435 F.2d 754 (9th Cir. 1970), 24632, United States v. Metcalf
|Citation:||435 F.2d 754|
|Party Name:||UNITED STATES of America, Appellee, v. Walter METCALF, Appellant.|
|Case Date:||December 10, 1970|
|Court:||United States Courts of Appeals, Court of Appeals for the Ninth Circuit|
Reiner E. Deglow (argued), of Fredrickson, Maxey, Bell & Allison, Spokane, Wash., for appellant.
Carroll D. Gray (argued), Asst. U.S. Atty., Dean C. Smith, U.S. Atty., Spokane, Wash., for appellee.
Before HAMLEY and ELY, Circuit Judges, and GOODWIN, District Judge. [*]
ELY, Circuit Judge:
Metcalf was convicted of having obstructed justice in violation of 18 U.S.C. § 1503. The alleged offense centered around an attempt by him to secure possession of an automobile that had been purchased with money obtained in a bank robbery.
Joe Nicholls, who had already pleaded guilty to the offense of bank robbery, was the prosecution's principal witness against Metcalf. As we shall see, however, his testimony actually undermined the Government's case. Nicholls related that he had unlawfully taken approximately $2500 from a bank in Spokane, Washington. The next day he paid $1300 in cash for a 1966 Pontiac Le Mans automobile and signed a note for the remaining $300 owing to the vehicle's seller. He drove the vehicle to the Spokane house of a friend, Robert Herr, Herr and Nicholls then left in Herr's car and visited several places in the western United States. Nicholls eventually arrived in Tacoma, Washington, where Metcalf lived. Herr was not with Nicholls at that time, apparently because he had been arrested earlier for aiding Nicholls' flight.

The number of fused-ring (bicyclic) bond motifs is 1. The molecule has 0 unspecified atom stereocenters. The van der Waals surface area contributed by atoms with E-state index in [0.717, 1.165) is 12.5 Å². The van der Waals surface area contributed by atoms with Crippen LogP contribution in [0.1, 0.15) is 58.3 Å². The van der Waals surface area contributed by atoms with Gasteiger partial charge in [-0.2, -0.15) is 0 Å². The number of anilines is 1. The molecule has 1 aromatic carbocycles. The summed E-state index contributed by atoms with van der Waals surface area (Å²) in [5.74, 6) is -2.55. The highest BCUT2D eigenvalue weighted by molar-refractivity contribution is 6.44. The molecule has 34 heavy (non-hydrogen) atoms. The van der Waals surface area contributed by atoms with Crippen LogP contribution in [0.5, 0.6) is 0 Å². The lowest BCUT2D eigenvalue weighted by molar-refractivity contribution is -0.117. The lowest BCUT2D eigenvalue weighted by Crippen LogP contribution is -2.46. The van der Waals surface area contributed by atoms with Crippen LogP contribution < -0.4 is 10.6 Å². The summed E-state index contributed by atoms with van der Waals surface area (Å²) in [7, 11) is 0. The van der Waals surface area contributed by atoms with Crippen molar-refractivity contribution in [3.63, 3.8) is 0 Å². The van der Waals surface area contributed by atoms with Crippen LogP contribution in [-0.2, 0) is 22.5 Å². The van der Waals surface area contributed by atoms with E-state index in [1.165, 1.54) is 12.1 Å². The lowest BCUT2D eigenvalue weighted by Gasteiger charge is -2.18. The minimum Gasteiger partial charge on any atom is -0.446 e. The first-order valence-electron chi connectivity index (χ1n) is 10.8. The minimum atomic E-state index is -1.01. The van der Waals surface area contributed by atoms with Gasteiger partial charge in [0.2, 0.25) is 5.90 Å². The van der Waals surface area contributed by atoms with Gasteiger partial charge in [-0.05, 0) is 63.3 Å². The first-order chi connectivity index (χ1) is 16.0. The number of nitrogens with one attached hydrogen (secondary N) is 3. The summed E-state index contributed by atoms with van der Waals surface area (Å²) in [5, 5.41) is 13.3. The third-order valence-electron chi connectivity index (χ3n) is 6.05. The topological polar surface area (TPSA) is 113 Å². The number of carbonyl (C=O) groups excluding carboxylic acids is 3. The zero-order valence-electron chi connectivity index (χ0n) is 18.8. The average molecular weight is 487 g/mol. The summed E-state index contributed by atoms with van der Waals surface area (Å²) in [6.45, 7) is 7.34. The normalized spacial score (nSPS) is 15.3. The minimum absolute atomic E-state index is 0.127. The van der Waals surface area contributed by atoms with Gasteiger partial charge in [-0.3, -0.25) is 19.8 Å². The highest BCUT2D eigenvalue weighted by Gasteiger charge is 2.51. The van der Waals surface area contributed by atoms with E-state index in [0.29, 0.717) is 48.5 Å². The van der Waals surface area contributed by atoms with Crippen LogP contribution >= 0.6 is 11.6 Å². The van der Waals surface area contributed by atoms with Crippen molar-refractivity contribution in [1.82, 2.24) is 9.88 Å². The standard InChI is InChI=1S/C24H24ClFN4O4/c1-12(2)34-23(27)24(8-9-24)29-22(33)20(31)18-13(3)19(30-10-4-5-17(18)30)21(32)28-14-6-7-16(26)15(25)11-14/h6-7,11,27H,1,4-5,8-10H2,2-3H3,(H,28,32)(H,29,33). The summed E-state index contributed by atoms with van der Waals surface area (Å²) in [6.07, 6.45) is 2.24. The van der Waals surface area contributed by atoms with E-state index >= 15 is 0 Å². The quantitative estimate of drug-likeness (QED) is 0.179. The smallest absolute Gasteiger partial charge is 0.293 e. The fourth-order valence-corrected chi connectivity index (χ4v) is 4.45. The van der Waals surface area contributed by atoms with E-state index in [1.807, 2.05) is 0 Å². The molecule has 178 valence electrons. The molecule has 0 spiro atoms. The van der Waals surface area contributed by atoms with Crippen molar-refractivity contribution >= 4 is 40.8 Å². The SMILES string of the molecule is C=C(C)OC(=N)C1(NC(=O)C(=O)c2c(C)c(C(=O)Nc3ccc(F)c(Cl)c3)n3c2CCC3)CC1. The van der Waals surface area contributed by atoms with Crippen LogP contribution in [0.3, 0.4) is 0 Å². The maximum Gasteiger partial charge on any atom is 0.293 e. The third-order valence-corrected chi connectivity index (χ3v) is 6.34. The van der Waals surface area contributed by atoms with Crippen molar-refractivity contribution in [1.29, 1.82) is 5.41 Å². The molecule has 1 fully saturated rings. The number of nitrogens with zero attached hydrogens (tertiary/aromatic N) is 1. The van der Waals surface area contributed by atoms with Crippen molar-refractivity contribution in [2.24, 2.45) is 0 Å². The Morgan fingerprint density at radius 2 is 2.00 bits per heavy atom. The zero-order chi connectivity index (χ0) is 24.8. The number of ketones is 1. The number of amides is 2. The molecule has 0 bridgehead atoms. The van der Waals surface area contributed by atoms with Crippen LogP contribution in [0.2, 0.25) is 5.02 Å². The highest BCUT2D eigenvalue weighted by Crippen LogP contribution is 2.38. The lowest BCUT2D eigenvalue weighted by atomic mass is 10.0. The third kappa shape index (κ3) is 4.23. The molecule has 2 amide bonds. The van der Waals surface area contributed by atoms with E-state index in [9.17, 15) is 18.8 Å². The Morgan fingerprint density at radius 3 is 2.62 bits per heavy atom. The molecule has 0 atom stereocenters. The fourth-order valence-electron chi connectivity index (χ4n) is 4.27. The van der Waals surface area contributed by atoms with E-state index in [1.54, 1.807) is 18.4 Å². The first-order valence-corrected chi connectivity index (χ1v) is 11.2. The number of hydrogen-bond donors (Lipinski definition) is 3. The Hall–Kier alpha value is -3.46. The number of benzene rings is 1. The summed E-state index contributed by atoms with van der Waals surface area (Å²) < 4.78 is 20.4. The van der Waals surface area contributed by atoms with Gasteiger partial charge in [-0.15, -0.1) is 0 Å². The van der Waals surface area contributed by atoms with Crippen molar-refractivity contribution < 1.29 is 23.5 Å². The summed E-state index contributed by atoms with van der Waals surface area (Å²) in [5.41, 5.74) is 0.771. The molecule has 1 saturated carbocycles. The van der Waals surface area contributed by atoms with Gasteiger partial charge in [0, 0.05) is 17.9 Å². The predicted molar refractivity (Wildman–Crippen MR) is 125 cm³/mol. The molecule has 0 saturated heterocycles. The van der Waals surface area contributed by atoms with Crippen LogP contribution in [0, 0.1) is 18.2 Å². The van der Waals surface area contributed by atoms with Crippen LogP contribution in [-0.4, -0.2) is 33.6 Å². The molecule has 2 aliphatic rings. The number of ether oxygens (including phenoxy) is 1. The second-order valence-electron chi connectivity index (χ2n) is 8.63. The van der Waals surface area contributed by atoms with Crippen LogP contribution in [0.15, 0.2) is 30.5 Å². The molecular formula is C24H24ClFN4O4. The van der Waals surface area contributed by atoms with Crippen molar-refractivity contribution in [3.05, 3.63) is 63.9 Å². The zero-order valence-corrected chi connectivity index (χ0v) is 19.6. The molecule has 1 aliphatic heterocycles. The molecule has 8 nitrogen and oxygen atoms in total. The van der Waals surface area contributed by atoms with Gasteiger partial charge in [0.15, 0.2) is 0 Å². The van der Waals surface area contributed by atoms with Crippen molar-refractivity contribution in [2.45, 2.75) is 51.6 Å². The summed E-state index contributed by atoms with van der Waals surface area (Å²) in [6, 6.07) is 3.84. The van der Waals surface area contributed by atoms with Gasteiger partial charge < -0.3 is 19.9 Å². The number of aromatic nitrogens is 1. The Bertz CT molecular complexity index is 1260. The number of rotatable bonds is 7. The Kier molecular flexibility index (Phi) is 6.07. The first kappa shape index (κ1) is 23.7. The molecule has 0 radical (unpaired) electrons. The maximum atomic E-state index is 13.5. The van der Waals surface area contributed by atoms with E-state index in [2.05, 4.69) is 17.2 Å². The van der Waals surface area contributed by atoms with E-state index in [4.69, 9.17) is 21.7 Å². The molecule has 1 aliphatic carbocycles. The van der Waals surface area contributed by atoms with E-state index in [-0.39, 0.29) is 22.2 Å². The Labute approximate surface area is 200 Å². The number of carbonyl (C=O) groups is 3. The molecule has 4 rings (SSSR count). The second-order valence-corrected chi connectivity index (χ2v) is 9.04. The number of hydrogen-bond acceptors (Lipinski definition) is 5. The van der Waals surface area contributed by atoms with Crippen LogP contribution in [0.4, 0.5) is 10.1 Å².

Nicholls contacted Metcalf and then called Mrs. Herr to inform her that someone would pick up the Pontiac which he, Nicholls, had left at the Herrs' residence. Mrs. Herr contacted the FBI, who arrested Metcalf when he reached the home of the Herrs and undertook to take possession of the automobile. Mrs. Herr testified that when she received the telephone call from Nicholls, a second voice came on the line and that this voice told her, in her words, 'that there had better not be no slip-ups, or I would be sorry.' When Metcalf arrived in Spokane, he called Mrs. Herr and told her that he was on his way to the house. When he came to the door, according to Mrs. Herr's testimony, he asked how much bond was required for Robert Herr's release from custody and indicated to Mrs. Herr that the bond would be arranged. Mrs. Herr handed him the keys to the Pontiac and closed the door to the house. He then walked to the automobile and was arrested when he inserted a key into a door of the vehicle.
Nicholls, the prosecution's witness, testified that he had sold the car to Metcalf for $1000 because he needed money to supply his narcotic habit, which was costing him between $150 and $200 per day. He and Metcalf had gone to a notary public in Tacoma, where title to the vehicle was signed over to Metcalf. Nicholls swore that he never told Metcalf that the automobile had been purchased with stolen money. In December, two months after the...
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